Re: [tcpinc] Adam Roach's Yes on draft-ietf-tcpinc-tcpeno-13: (with COMMENT)

Adam Roach <adam@nostrum.com> Tue, 07 November 2017 22:07 UTC

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To: David Mazieres expires 2018-02-04 PST <mazieres-ssx5pqjh8w8whg6cfa6vghyqf2@temporary-address.scs.stanford.edu>, The IESG <iesg@ietf.org>
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From: Adam Roach <adam@nostrum.com>
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Subject: Re: [tcpinc] Adam Roach's Yes on draft-ietf-tcpinc-tcpeno-13: (with COMMENT)
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On 11/6/17 10:40 PM, David Mazieres wrote:
> Adam Roach <adam@nostrum.com> writes:
>
>> ----------------------------------------------------------------------
>> COMMENT:
>> ----------------------------------------------------------------------
>>
>> Thanks for a well-thought-out and well written document. I'm looking
>> forward to seeing how this experiment goes. I have a few minor
>> comments for possible improvements.
>>
>> Section 4 indicates that applications can be made aware of whether TCP
>> encryption is occurring:
>>
>>     o  A bit available to higher-layer protocols at each endpoint for
>>        out-of-band negotiation of updated behavior in the presence of TCP
>>        encryption.
>>
>> I see that this is used to bind the TEP to certain TCP-ENO
>> information, which is obviously good -- but I think some guidance in
>> here cautioning about the hazards of exposing opportunistically
>> encrypted connections to users as "secure" would be helpful. In
>> general, because of the MITM considerations that are already covered,
>> conveying opportunistic encryption to users as "secure" is dangerous.
> Thanks for the vote and the feedback.  Applications can already tell if
> the connection is encrypted.  The intent of this bit is in fact
> precisely to negotiate some higher level authentication, as discussed
> later on in the security considerations section.  Ideally the beginning
> of section four would not get into too many details, as the point is
> just to sketch out the API so readers can contextualize the following
> details.  What would you think of a parenthetical remark, like:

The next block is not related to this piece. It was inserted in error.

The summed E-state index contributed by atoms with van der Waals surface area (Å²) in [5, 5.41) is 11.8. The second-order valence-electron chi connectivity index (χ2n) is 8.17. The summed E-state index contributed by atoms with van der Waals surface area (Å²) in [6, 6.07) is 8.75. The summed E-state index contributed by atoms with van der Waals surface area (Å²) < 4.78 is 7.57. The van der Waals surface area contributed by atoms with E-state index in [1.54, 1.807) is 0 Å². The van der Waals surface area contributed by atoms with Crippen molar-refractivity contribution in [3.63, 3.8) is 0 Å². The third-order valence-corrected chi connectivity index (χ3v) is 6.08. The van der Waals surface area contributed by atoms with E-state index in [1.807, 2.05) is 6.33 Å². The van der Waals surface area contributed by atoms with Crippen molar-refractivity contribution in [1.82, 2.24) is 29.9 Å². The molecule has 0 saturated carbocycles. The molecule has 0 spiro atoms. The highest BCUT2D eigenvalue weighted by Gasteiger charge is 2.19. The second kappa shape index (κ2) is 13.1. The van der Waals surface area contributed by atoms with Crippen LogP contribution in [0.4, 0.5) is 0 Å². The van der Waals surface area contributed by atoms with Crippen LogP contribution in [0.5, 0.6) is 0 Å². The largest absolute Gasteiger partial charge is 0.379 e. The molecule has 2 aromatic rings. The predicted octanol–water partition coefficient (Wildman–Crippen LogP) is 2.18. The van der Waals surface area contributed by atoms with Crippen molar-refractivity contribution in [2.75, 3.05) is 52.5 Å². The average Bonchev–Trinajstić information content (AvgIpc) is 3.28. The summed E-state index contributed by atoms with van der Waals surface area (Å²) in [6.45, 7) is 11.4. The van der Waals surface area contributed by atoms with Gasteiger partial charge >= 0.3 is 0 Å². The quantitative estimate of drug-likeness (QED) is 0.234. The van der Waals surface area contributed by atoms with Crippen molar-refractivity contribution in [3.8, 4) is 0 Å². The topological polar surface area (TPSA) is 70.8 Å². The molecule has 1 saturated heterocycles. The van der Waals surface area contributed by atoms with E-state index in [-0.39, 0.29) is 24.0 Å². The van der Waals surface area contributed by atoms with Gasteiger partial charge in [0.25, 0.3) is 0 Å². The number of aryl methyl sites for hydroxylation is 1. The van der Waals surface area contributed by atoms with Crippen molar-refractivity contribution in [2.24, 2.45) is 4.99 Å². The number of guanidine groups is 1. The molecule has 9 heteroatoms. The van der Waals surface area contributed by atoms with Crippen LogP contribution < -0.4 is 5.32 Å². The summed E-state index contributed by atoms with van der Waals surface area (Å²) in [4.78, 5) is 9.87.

>
>     o  A bit available to higher-layer protocols at each endpoint for
>        out-of-band negotiation of updated behavior in the presence of TCP
>        encryption.  (As discussed in Section 10, higher-layer protocols
>        MAY use this bit to strengthen security in a backwards-compatible
>        way.)
>
> I'm still not crazy about that because it's both verbose and vague in a
> place I was trying to keep things concise, but maybe worth it, or maybe
> there is a better way.

On reflection, I agree with you that the original, more concise version 
is better for this section. In any case, the important part of my 
comment was the final clause, starting with the word "conveying." I 
think a helpful treatment of this issue would be to conclude the final 
paragraph of the Security Considerations section with something like:

    Moreover, opportunistic encryption
    emphatically does not protect against targeted attacks that employ
    trivial spoofing to redirect a specific high-value connection to a
    man-in-the-middle attacker. For this reason, applications making use
    of TCP-ENO need to be careful not to represent such connections as
    "secure" to their users, unless end-to-end confidentiality and
    integrity can otherwise be guaranteed.



>
>> Section 4.2:
>>     b
>>        The passive role bit MUST be 1 for all passive openers.  For
>>        active openers, it MUST default to 0, but implementations MUST
>>        provide an API through which an application can explicitly set "b
>>        = 1" before initiating an active open.  (Manual configuration of
>>        "b" is only necessary to enable encryption with a simultaneous
>>        open.)
>>
>> I think this could be made clearer (thinking in particular of Spencer's
>> question) if this text indicated that implementations making use of
>> simultaneous open need to have some out-of-band negotiation of role before the
>> TCP connection is attempted.
> Good point.  I added the word only in response to Spencer's feedback,
> but I think we should just make the thing abundantly clear.  How about:
>
>         The passive role bit MUST be 1 for all passive openers.  For
>         active openers, it MUST default to 0, but implementations MUST
>         provide an API through which an application can explicitly set "b
>         = 1" before initiating an active open.  (Manual configuration of
>         "b" is only necessary to enable encryption with a simultaneous
>         open, and requires some prior agreement by which exactly one
>         endpoint sets "b = 1".)

That's exactly the kind of thing I had in mind. Thanks!

/a